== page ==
Bank Customers’ Right to Sue Financial Institutions on Verge of Being Restored

Friday, May 06, 2016
CFPB director Richard Cordray (photo: Tom Williams, Getty Images)

 

By Jessica Silver Greenberg and Michael Corkery, New York Times

 

The nation’s consumer watchdog is unveiling a proposed rule Thursday that would restore customers’ rights to bring class-action lawsuits against financial firms, giving Americans major new protections and delivering a serious blow to Wall Street that could cost the industry billions of dollars.

 

The proposed rule, which would apply to bank accounts, credit cards and other types of consumer loans, seems almost certain to take effect, since it does not require congressional approval.

 

In effect, the move by the Consumer Financial Protection Bureau — the biggest that the agency has made since its inception in 2010 — would unravel audacious legal maneuvers by corporate America that have prevented customers from using the court system to challenge potentially deceitful banking practices.

 

Honing their plan over decades, credit card companies, banks and other lenders devised a way to use the fine print of their contracts to push consumers out of court and into arbitration, where borrowers must battle powerful companies on their own. Without the ability to pool resources, most people abandon their claims and never make it to arbitration.

 

The new rules would mean that lenders could not force people to agree to mandatory arbitration clauses that bar class actions when those customers sign up for financial products. And while those rules are not final yet, financial industry lawyers say they will be tough to derail.

 

“It’s going to spell the end of arbitration,” said Alan S. Kaplinsky, a lawyer with the firm Ballard Spahr in Philadelphia, who opposes the proposed rule. “It will lead to a huge upsurge in litigation and take away a benefit to consumers.”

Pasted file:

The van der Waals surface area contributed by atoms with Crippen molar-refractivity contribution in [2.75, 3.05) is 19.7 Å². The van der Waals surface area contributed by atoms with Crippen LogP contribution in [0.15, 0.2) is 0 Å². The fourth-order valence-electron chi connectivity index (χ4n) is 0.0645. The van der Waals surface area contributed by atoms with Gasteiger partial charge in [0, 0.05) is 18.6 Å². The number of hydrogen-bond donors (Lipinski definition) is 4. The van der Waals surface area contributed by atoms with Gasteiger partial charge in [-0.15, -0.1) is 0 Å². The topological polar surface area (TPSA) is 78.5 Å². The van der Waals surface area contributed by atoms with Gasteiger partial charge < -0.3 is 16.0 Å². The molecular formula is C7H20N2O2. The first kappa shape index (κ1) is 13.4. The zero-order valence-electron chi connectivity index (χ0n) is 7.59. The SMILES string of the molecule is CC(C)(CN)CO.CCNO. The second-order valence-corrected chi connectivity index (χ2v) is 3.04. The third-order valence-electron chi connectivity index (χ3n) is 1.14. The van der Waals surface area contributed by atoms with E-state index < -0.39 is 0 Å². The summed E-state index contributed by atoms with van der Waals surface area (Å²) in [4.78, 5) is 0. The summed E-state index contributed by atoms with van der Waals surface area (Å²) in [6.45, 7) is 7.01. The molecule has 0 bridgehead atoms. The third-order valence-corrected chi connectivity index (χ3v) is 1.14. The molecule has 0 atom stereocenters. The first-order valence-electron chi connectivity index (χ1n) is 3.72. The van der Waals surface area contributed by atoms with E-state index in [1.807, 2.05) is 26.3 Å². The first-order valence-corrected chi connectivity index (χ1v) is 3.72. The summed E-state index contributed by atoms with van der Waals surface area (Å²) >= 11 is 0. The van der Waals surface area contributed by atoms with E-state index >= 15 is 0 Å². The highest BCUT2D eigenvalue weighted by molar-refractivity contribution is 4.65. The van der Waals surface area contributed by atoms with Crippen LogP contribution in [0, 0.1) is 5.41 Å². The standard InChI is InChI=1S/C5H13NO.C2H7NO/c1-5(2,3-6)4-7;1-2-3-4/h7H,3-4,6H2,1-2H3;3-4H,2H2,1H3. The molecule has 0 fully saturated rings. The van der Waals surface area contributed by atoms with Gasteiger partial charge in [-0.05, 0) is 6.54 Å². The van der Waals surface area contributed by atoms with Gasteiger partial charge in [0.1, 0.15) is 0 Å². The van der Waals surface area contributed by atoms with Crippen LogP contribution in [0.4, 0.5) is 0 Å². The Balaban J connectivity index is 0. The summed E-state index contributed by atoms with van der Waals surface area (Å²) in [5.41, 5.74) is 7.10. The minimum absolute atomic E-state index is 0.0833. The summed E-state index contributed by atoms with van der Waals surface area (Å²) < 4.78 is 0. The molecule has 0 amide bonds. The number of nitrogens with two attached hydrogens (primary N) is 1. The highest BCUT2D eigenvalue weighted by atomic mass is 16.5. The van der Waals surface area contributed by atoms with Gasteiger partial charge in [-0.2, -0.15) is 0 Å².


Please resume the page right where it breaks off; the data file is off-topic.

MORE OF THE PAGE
Kaplinsky and other backers of arbitration argue that the private legal system is a more expedient way to resolve disputes. But in a yearlong investigation, The New York Times created its own database showing that despite the industry’s claims, few people ever go to arbitration once their effort to build a class-action case is blocked.

 

“Many banks and financial companies avoid accountability by putting arbitration clauses in their contracts that block groups of their customers from suing them,” Richard Cordray, director of the Consumer Financial Protection Bureau, said in a statement.

 

The rule would apply only to the consumer financial companies that the agency regulates. It would not apply to arbitration clauses tucked into contracts for cellphone service, car rentals, nursing homes or employment. The changes would not apply to existing accounts.

 

To Learn More:

Consumer Finance Bureau Accused of Giving Higher Rankings to White Employees (by Danny Biederman and Noel Brinkerhoff, AllGov)

U.S. Banks Profit from Facilitating Fraud against Their Customers (by Noel Brinkerhoff, AllGov)

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